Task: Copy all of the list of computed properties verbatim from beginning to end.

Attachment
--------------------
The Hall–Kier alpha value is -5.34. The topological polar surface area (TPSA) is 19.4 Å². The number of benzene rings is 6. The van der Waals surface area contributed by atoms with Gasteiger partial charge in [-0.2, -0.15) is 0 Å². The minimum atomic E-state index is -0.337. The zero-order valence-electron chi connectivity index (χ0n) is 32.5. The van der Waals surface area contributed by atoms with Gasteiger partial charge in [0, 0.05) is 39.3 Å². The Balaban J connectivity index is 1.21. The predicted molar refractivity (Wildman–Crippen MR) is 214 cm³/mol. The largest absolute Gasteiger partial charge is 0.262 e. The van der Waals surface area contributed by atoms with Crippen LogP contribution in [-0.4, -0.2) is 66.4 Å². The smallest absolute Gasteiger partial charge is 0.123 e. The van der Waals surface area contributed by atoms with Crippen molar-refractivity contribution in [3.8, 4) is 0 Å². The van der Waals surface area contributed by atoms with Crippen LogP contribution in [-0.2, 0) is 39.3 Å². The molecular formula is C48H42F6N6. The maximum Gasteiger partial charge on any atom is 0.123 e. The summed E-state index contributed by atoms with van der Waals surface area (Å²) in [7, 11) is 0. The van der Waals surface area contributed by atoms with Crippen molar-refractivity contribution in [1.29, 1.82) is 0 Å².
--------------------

The Hall–Kier alpha value is -5.34. The topological polar surface area (TPSA) is 19.4 Å². The number of benzene rings is 6. The van der Waals surface area contributed by atoms with Gasteiger partial charge in [-0.2, -0.15) is 0 Å². The minimum atomic E-state index is -0.337. The zero-order valence-electron chi connectivity index (χ0n) is 32.5. The van der Waals surface area contributed by atoms with Gasteiger partial charge in [0, 0.05) is 39.3 Å². The Balaban J connectivity index is 1.21. The predicted molar refractivity (Wildman–Crippen MR) is 214 cm³/mol. The largest absolute Gasteiger partial charge is 0.262 e. The van der Waals surface area contributed by atoms with Crippen LogP contribution in [-0.4, -0.2) is 66.4 Å². The smallest absolute Gasteiger partial charge is 0.123 e. The van der Waals surface area contributed by atoms with Crippen molar-refractivity contribution in [3.8, 4) is 0 Å². The van der Waals surface area contributed by atoms with Crippen LogP contribution in [-0.2, 0) is 39.3 Å². The molecular formula is C48H42F6N6. The maximum Gasteiger partial charge on any atom is 0.123 e. The summed E-state index contributed by atoms with van der Waals surface area (Å²) in [7, 11) is 0. The van der Waals surface area contributed by atoms with Crippen molar-refractivity contribution in [1.29, 1.82) is 0 Å².